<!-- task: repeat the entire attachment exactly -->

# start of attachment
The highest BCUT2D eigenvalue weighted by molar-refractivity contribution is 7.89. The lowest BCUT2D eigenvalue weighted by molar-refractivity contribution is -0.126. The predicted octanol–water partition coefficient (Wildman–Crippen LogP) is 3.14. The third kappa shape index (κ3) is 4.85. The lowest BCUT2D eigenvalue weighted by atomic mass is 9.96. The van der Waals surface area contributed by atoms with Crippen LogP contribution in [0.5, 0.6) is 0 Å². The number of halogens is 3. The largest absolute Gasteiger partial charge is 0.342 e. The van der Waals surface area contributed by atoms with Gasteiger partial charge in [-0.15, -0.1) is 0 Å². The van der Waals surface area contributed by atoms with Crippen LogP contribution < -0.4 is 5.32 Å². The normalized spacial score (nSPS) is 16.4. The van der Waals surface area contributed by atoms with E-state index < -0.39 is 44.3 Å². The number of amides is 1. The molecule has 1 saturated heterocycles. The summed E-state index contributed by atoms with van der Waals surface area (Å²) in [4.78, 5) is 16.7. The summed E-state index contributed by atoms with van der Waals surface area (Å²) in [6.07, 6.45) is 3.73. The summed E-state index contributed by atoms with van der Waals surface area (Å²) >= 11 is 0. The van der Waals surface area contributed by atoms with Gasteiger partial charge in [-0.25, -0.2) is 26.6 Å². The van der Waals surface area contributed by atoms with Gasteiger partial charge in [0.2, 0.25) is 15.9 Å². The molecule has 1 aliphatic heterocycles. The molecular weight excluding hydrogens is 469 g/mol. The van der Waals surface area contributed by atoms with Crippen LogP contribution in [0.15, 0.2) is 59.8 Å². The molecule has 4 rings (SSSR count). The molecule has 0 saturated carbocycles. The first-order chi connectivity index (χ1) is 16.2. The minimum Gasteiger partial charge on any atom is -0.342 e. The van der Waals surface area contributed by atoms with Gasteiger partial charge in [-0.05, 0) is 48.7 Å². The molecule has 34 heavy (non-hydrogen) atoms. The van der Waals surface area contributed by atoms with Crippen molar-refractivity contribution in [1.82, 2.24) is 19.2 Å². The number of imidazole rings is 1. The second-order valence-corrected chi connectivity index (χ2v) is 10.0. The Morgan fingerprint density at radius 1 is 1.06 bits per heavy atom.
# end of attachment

The highest BCUT2D eigenvalue weighted by molar-refractivity contribution is 7.89. The lowest BCUT2D eigenvalue weighted by molar-refractivity contribution is -0.126. The predicted octanol–water partition coefficient (Wildman–Crippen LogP) is 3.14. The third kappa shape index (κ3) is 4.85. The lowest BCUT2D eigenvalue weighted by atomic mass is 9.96. The van der Waals surface area contributed by atoms with Crippen LogP contribution in [0.5, 0.6) is 0 Å². The number of halogens is 3. The largest absolute Gasteiger partial charge is 0.342 e. The van der Waals surface area contributed by atoms with Gasteiger partial charge in [-0.15, -0.1) is 0 Å². The van der Waals surface area contributed by atoms with Crippen LogP contribution < -0.4 is 5.32 Å². The normalized spacial score (nSPS) is 16.4. The van der Waals surface area contributed by atoms with E-state index < -0.39 is 44.3 Å². The number of amides is 1. The molecule has 1 saturated heterocycles. The summed E-state index contributed by atoms with van der Waals surface area (Å²) in [4.78, 5) is 16.7. The summed E-state index contributed by atoms with van der Waals surface area (Å²) in [6.07, 6.45) is 3.73. The summed E-state index contributed by atoms with van der Waals surface area (Å²) >= 11 is 0. The van der Waals surface area contributed by atoms with Gasteiger partial charge in [-0.25, -0.2) is 26.6 Å². The van der Waals surface area contributed by atoms with Gasteiger partial charge in [0.2, 0.25) is 15.9 Å². The molecule has 1 aliphatic heterocycles. The molecular weight excluding hydrogens is 469 g/mol. The van der Waals surface area contributed by atoms with Crippen LogP contribution in [0.15, 0.2) is 59.8 Å². The molecule has 4 rings (SSSR count). The molecule has 0 saturated carbocycles. The first-order chi connectivity index (χ1) is 16.2. The minimum Gasteiger partial charge on any atom is -0.342 e. The van der Waals surface area contributed by atoms with Gasteiger partial charge in [-0.05, 0) is 48.7 Å². The molecule has 34 heavy (non-hydrogen) atoms. The van der Waals surface area contributed by atoms with Crippen molar-refractivity contribution in [1.82, 2.24) is 19.2 Å². The number of imidazole rings is 1. The second-order valence-corrected chi connectivity index (χ2v) is 10.0. The Morgan fingerprint density at radius 1 is 1.06 bits per heavy atom.